This was a belt squat I did earlier today. You can see this in the video if you pay attention, but to spell it out clearly …
- built up some pressure
- started the clock
- built more pressure up for the first ~15 seconds
- maintained for the first half (45 seconds)
- gradually kicked it up for the second half (45 seconds)
- Actual work time approx. 90 seconds.
As McGuff has discussed, when you contract as hard as possible towards the end, your effort increases exponentially as your output barely moves, or even starts to decline.
From the Youtube description …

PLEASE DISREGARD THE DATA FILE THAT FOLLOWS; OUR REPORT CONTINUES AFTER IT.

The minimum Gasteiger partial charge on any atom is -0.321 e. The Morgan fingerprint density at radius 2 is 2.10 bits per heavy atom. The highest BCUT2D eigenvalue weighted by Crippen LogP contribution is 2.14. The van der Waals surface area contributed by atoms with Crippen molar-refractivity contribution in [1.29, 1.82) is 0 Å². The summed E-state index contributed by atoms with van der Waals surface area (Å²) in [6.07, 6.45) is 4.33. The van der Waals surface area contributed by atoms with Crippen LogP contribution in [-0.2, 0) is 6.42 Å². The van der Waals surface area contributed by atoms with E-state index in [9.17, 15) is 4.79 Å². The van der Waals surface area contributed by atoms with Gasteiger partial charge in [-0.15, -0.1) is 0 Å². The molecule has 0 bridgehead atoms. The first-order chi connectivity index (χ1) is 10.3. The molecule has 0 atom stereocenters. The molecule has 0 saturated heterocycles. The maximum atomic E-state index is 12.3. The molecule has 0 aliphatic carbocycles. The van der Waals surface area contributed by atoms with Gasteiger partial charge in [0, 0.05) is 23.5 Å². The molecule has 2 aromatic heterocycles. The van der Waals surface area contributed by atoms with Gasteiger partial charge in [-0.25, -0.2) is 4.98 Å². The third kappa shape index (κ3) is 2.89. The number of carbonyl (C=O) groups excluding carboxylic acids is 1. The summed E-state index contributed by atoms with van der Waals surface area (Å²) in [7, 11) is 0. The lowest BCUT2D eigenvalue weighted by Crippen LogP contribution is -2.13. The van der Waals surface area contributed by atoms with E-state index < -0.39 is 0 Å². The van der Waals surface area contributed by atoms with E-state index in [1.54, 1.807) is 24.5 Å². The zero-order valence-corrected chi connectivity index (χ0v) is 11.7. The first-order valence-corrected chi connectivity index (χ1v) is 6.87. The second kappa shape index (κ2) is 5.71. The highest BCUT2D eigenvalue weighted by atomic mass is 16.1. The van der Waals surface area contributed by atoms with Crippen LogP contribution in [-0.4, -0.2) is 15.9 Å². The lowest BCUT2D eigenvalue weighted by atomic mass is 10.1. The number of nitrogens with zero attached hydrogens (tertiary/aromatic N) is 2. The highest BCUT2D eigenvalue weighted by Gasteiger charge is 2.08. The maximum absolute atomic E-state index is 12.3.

TSC (timed-static-contraction) belt squat on the ARX Fit Omni.
Open knee surgery + arthroscopic surgery (read more) performed July 2012. Injury resulting from barbell squats. (Kidding).
Injury was made in high school football many years ago (multiple dislocation events).
This exercise can be performed by a healthy individual. Exercise was arranged to accommodate both filming purposes and rehabilitation concerns (angle, ball, etc).
Extra padding is a personal preference (not required).
For those more curious, I was not permitted to begin rehabilitation work until September 2nd.
So the belt squat you see performed above is being performed 6.5 weeks after rehabilitation began.
I did not perform any belt squats during September (used a Nautilus Nitro leg press instead).
Wanna do this yourself? Check out this post by Drew Baye — you can do it at home for $25 plus the price of a dip/chin belt.